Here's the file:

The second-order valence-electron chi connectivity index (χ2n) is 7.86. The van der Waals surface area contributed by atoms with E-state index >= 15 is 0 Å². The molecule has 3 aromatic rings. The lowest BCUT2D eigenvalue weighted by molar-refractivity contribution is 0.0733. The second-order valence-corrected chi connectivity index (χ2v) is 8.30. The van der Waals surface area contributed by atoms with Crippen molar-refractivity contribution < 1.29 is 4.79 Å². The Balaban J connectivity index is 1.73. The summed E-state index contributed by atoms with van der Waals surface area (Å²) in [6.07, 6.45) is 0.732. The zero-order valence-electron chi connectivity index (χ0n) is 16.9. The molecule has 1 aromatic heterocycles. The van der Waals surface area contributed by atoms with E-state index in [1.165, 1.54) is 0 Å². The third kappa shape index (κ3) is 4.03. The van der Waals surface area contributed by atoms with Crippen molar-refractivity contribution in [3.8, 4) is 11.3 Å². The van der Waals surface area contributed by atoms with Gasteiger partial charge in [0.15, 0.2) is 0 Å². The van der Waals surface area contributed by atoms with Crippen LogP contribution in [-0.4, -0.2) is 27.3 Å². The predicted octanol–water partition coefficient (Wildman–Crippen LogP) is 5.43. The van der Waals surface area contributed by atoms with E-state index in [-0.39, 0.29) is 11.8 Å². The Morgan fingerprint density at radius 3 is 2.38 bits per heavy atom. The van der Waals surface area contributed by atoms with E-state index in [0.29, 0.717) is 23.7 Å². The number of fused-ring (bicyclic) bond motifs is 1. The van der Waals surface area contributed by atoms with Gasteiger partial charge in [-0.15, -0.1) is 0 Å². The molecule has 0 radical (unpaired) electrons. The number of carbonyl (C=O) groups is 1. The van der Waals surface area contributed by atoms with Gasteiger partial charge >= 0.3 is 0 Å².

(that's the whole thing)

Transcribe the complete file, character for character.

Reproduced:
The second-order valence-electron chi connectivity index (χ2n) is 7.86. The van der Waals surface area contributed by atoms with E-state index >= 15 is 0 Å². The molecule has 3 aromatic rings. The lowest BCUT2D eigenvalue weighted by molar-refractivity contribution is 0.0733. The second-order valence-corrected chi connectivity index (χ2v) is 8.30. The van der Waals surface area contributed by atoms with Crippen molar-refractivity contribution < 1.29 is 4.79 Å². The Balaban J connectivity index is 1.73. The summed E-state index contributed by atoms with van der Waals surface area (Å²) in [6.07, 6.45) is 0.732. The zero-order valence-electron chi connectivity index (χ0n) is 16.9. The molecule has 1 aromatic heterocycles. The van der Waals surface area contributed by atoms with E-state index in [1.165, 1.54) is 0 Å². The third kappa shape index (κ3) is 4.03. The van der Waals surface area contributed by atoms with Crippen molar-refractivity contribution in [3.8, 4) is 11.3 Å². The van der Waals surface area contributed by atoms with Gasteiger partial charge in [0.15, 0.2) is 0 Å². The van der Waals surface area contributed by atoms with Crippen LogP contribution in [-0.4, -0.2) is 27.3 Å². The predicted octanol–water partition coefficient (Wildman–Crippen LogP) is 5.43. The van der Waals surface area contributed by atoms with E-state index in [-0.39, 0.29) is 11.8 Å². The Morgan fingerprint density at radius 3 is 2.38 bits per heavy atom. The van der Waals surface area contributed by atoms with E-state index in [0.29, 0.717) is 23.7 Å². The number of fused-ring (bicyclic) bond motifs is 1. The van der Waals surface area contributed by atoms with Gasteiger partial charge in [-0.15, -0.1) is 0 Å². The molecule has 0 radical (unpaired) electrons. The number of carbonyl (C=O) groups is 1. The van der Waals surface area contributed by atoms with Gasteiger partial charge >= 0.3 is 0 Å².